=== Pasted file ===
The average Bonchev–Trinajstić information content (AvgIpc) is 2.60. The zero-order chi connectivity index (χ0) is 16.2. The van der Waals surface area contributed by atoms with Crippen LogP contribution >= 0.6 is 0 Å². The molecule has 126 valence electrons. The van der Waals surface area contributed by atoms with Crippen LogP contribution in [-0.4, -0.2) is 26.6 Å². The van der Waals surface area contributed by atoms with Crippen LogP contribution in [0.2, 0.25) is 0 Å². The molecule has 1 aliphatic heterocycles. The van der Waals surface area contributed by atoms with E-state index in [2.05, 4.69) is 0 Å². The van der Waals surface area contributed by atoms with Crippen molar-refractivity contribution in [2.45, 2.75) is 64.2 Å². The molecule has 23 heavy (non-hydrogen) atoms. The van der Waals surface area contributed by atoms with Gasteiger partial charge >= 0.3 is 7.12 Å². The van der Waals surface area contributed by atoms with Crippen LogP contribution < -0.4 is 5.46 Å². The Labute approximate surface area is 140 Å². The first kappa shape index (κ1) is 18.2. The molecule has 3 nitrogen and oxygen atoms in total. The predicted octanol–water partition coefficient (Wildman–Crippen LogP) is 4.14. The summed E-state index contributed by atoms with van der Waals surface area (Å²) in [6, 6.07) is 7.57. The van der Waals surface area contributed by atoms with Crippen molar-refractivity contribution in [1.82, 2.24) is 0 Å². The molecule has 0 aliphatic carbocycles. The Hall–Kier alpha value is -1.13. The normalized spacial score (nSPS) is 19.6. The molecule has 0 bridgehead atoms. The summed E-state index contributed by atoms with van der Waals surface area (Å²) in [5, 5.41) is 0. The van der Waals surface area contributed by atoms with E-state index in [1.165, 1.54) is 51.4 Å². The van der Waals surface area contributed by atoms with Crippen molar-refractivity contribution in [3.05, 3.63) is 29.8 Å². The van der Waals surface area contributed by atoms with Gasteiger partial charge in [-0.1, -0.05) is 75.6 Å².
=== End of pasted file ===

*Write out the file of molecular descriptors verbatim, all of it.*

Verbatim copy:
The average Bonchev–Trinajstić information content (AvgIpc) is 2.60. The zero-order chi connectivity index (χ0) is 16.2. The van der Waals surface area contributed by atoms with Crippen LogP contribution >= 0.6 is 0 Å². The molecule has 126 valence electrons. The van der Waals surface area contributed by atoms with Crippen LogP contribution in [-0.4, -0.2) is 26.6 Å². The van der Waals surface area contributed by atoms with Crippen LogP contribution in [0.2, 0.25) is 0 Å². The molecule has 1 aliphatic heterocycles. The van der Waals surface area contributed by atoms with E-state index in [2.05, 4.69) is 0 Å². The van der Waals surface area contributed by atoms with Crippen molar-refractivity contribution in [2.45, 2.75) is 64.2 Å². The molecule has 23 heavy (non-hydrogen) atoms. The van der Waals surface area contributed by atoms with Gasteiger partial charge >= 0.3 is 7.12 Å². The van der Waals surface area contributed by atoms with Crippen LogP contribution < -0.4 is 5.46 Å². The Labute approximate surface area is 140 Å². The first kappa shape index (κ1) is 18.2. The molecule has 3 nitrogen and oxygen atoms in total. The predicted octanol–water partition coefficient (Wildman–Crippen LogP) is 4.14. The summed E-state index contributed by atoms with van der Waals surface area (Å²) in [6, 6.07) is 7.57. The van der Waals surface area contributed by atoms with Crippen molar-refractivity contribution in [1.82, 2.24) is 0 Å². The molecule has 0 aliphatic carbocycles. The Hall–Kier alpha value is -1.13. The normalized spacial score (nSPS) is 19.6. The molecule has 0 bridgehead atoms. The summed E-state index contributed by atoms with van der Waals surface area (Å²) in [5, 5.41) is 0. The van der Waals surface area contributed by atoms with E-state index in [1.165, 1.54) is 51.4 Å². The van der Waals surface area contributed by atoms with Crippen molar-refractivity contribution in [3.05, 3.63) is 29.8 Å². The van der Waals surface area contributed by atoms with Gasteiger partial charge in [-0.1, -0.05) is 75.6 Å².